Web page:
2. Provide a numbered tabular list identifying each Communication provided pursuant to Item 1 above. Within the tabular list please:

a. Include the date the Communication was first made available to the public:

b. Identify whether or not the Communication was filed with FINRA's Advertising Regulation Department. If the Communication was filed, include the FINRA Advertising Regulation reference number for the Communication;

c. Indicate whether or not each Communication provided pursuant to Item 1 was approved by a registered principal of the firm. If so, provide the date of approval in the tabular list and provide separately records that reflect such approvals; and

d. Identify each Crypto Asset and/or service involving the transaction or holding of a Crypto Asset that the Communication refers to, relates to, or concerns.

3. Provide the firm's written supervisory procedures concerning the review, approval, record keeping and dissemination of Communications in effect for any portion of the Relevant Period.

4. Provide any compliance policies, manuals, training materials, compliance bulletins, and any other written guidance in effect for any portion of the Relevant Period concerning Communications.

5. Provide any contracts or other written agreements in place between the firm and any affiliate concerning:

a. The firm's creation or dissemination of Communications on behalf of the affiliate or concerning services offered by the affiliate; and

b. The affiliate's use of information concerning the firm's customers to determine who will receive Communications.
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1 "Crypto Asset" means an asset that is issued or transferred using distributed ledger or blockchain technology, including, but not limited to, so-called "virtual currencies," "coins," and "tokens." A Crypto Asset may or may not meet the definition of a "security" under the federal securities laws, provided, however, that the term "Crypto Asset" shall not include a security registered under the Securities Act and transferred through the system of a registered clearing agency.

2 "Retail Communication" is defined in FINRA Rule 2210(a)(5) as "any written (including electronic) communication that is distributed or made available to more than 25 retail investors within any 30 calendar-day period."  In addition to written communications, video, social media, mobile applications, and websites generally fall into this communications category.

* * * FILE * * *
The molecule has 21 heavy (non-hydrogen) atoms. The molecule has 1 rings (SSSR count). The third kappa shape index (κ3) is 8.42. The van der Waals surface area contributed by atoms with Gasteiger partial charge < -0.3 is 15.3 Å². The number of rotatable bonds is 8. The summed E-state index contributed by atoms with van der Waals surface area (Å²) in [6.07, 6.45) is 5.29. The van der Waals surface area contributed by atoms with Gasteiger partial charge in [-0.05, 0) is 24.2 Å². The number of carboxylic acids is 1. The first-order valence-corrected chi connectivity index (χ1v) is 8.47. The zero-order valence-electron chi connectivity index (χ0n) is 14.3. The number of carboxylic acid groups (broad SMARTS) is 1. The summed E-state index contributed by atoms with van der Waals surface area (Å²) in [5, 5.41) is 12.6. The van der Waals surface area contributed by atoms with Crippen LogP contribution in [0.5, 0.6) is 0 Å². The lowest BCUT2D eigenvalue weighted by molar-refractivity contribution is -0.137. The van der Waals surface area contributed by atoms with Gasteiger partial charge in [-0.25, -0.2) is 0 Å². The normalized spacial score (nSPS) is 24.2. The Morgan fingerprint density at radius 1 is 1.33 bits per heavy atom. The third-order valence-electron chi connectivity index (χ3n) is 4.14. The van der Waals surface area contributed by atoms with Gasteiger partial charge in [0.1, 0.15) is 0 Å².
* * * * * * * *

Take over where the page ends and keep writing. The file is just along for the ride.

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SEC Chair Gensler Speaks About Shakespeare and Hammurabi While FTX Dissolves ( Blog)
What follows is yet another bit of indulgence by those at the SEC who have serious things to do but, instead, find time to give speeches, attend seminars, make podcasts, film videos, and do all sorts of stuff that doesn't quite advance Wall Street reform, doesn't quite protect vulnerable investors, and doesn't quite pursue the scamsters and fraudsters. For several years there has been a clamor to implement some form of crypto regulation. Even if only first-stage in design and with the full intent to adapt on the run. Something, anything might have protected those now devastated by the FTX debacle. Instead, we got nothing. We got regulatory turf wars. We got petulance and inaction. 

The Securities and Exchange Commission today announced that it filed 760 total enforcement actions in fiscal year 2022, a 9 percent increase over the prior year. These included 462 new, or "stand alone," enforcement actions, a 6.5 percent increase over fiscal year 2021; 129 actions against issuers who were allegedly delinquent in making required filings with the SEC; and 169 "follow-on" administrative proceedings seeking to bar or suspend individuals from certain functions in the securities markets based on criminal convictions, civil injunctions, or other orders. The SEC's stand-alone enforcement actions in fiscal year 2022 ran the gamut of conduct, from "first-of-their-kind" actions to cases charging traditional securities law violations.